Black workers still face hostility in Forsyth County

Above: Klan rally at Forsyth County courthouse in 1992 Today is the anniversary of Hosea Williams’ massive civil rights march on Forsyth County. Coincidentally, a technician came to my north Atlanta house yesterday to work on my Internet service. During the course of our conversation, he said he’d been working recently in Forsyth County. Since he was black, I asked him, “How’d that go?” He gave me a wry smile and said, “It was different.” You see, when I tell white folks I wrote a book about Forsyth County, many of them say, “What’s interesting about Forsyth County?” When I tell black people, I get a different reaction–a wary look. An eyeroll. A muttered comment along the lines of, “I’m not going up…

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5-Star Review of Brambleman: Neil Gaiman meets Flannery O’Connor

Here’ s a review of Brambleman by G.D. Brennan, a Chicago author who gives it five stars.  I’m flattered, of course, and I’m especially gratified when a reader gets out of the book what I was  certain I put into it.  Brennan’s observation echoes my feelings. When I was pitching the book, I said, “Imagine Neil Gaiman and Joseph Heller collaborating on To KIll a Mockingbird.” Close enough, G.D. To see the original review, click here.   G.D. Brenna writes: Imagine Neil Gaiman and Flannery O’Connor collaborating on a story about the legacy of a true-life ethnic cleansing in rural Georgia. Better yet, imagine that story being told by someone with both of those authors’ greatest skills–Gaiman’s deft and believable blending of…

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MLK Day in Georgia 1987: Hosea Williams marches on Forsyth County

Some of the 25,000 who came for the second march on Jan. 24, 1987 From The Way It Was in the South: The Black Experience in Georgia, by Donald L. Grant and Jonathan Grant (2001, University of Georgia Press)  (Copyright Mildred B. Grant. All Rights reserved): The most startling event during the 1987 King holiday celebration grew out of a “march for brotherhood” at the Forsyth County seat of Cumming on January 17, when a small group of marchers led by Hosea Williams was attacked.  Forsyth, just north of Fulton County, was home to thirty-eight thousand people, all of them white.  It had a reputation as a racist enclave ever since whites had driven out virtually all the county’s eleven hundred blacks…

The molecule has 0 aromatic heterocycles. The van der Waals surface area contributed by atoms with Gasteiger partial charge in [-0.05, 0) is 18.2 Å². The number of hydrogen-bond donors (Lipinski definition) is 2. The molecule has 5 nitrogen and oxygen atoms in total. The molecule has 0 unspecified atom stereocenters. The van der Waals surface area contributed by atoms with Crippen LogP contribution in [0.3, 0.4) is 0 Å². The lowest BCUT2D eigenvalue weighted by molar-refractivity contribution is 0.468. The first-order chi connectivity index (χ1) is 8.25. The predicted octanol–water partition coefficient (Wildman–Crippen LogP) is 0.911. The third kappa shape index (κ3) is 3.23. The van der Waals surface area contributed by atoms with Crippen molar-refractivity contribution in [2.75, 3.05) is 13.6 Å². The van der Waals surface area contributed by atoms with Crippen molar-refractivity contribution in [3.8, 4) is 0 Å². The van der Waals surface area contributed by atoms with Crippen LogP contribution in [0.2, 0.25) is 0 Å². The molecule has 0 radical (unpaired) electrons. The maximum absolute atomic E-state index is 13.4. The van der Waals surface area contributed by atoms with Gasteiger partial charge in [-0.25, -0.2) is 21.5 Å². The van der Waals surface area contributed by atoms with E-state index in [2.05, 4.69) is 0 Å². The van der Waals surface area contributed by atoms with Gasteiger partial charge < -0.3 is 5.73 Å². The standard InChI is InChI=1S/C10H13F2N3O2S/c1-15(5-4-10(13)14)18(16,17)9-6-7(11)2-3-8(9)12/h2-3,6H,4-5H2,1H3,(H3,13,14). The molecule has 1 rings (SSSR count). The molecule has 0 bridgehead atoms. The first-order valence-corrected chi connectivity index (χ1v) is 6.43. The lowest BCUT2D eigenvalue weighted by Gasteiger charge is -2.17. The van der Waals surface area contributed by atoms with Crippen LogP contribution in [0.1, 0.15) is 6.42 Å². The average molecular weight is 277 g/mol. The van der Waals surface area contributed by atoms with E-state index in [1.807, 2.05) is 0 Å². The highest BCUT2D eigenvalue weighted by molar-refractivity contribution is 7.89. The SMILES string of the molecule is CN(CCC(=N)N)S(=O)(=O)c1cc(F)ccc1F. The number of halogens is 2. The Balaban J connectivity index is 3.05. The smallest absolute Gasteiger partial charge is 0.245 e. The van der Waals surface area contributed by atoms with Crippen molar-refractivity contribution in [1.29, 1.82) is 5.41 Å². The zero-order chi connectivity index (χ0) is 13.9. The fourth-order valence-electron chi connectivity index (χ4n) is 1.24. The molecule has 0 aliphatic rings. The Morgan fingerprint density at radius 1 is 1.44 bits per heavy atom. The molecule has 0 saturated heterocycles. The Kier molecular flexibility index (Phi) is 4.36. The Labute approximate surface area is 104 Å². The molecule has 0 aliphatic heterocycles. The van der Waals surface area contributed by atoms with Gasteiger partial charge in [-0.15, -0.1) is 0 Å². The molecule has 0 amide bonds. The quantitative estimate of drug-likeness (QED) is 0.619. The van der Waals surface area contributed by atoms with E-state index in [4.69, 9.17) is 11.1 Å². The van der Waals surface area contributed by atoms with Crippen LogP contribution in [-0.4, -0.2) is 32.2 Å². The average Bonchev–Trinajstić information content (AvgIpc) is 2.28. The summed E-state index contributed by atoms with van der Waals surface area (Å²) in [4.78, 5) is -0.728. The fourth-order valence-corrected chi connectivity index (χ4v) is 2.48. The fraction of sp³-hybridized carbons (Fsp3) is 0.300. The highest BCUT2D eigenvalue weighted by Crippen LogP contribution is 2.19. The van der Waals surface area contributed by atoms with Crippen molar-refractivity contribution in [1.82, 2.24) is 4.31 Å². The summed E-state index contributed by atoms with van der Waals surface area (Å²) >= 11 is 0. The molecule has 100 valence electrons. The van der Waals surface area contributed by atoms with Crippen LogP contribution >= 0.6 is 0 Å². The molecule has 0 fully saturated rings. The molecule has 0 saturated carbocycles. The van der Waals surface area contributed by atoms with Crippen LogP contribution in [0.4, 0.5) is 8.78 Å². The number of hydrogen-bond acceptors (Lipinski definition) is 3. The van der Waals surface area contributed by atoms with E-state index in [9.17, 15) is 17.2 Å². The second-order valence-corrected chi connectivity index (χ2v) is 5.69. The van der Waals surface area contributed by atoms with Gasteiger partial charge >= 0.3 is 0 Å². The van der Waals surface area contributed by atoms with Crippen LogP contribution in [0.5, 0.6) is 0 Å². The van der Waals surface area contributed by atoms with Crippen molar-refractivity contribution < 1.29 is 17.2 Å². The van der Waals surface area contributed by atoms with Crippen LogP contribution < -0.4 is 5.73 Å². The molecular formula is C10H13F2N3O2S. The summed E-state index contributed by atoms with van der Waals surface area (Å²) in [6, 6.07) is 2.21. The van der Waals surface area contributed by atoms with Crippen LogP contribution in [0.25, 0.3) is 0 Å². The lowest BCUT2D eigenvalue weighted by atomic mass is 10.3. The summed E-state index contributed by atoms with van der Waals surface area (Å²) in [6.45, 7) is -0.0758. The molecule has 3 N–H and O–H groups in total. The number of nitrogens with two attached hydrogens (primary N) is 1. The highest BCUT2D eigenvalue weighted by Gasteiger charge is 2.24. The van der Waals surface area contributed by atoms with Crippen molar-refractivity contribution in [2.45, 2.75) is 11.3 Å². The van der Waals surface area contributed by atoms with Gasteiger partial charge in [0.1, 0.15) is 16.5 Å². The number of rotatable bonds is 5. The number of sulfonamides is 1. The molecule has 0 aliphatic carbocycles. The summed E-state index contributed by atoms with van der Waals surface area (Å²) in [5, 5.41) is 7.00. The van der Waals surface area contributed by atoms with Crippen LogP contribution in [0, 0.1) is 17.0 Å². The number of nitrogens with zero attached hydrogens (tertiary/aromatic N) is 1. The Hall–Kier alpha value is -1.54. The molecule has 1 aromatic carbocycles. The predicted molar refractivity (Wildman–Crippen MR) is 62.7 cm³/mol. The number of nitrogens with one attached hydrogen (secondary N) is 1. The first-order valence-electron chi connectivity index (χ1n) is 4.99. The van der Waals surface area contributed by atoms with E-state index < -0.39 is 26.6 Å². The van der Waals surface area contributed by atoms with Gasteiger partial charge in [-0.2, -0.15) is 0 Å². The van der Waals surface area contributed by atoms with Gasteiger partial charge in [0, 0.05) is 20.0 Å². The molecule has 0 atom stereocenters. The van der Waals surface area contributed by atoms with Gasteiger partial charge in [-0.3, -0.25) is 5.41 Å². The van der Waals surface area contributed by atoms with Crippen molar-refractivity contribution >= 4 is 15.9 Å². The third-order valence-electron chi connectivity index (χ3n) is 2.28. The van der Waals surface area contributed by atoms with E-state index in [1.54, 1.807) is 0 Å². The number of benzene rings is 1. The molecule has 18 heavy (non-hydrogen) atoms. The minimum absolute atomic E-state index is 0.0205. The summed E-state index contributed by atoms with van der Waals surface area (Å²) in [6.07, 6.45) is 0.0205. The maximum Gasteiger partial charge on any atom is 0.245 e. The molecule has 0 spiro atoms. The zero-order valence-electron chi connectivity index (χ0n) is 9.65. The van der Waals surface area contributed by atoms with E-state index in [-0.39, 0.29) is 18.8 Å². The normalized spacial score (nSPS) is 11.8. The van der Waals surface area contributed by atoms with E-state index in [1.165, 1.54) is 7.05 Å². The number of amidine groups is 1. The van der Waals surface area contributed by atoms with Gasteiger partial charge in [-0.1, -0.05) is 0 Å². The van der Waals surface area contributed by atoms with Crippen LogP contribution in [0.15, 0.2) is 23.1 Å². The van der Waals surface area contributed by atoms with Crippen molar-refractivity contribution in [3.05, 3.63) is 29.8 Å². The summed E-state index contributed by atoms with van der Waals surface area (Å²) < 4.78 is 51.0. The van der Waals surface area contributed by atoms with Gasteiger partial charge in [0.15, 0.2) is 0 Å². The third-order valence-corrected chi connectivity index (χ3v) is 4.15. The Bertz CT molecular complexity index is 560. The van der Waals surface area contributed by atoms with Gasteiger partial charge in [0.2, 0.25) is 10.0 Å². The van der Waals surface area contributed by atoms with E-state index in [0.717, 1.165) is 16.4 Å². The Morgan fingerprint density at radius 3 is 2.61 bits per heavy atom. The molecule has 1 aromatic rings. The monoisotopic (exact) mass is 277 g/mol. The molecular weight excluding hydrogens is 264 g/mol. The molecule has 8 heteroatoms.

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Answering a musical question about Brambleman

Here’s a one-question interview by Susan Helene Gottfried for her blog at West of Mars (which sounds like the setting for my first three novels). Thanks, Susan. What song makes you think of your book? Answer: “One of Us” written by Eric Bazilian, performed by Joan Osborne, inspired me to write Brambleman the way I did. In other words, it actually made me think of the book. (And they are listed in the Acknowledgments.) Brambleman’s theology is based on the song. Supernatural beings rely on public transportation, and buses are vehicles of both salvation and terrible, sometimes random justice.  The book attempts to answer the musical question: “What if God was one of us Just a slob like one of us Just…

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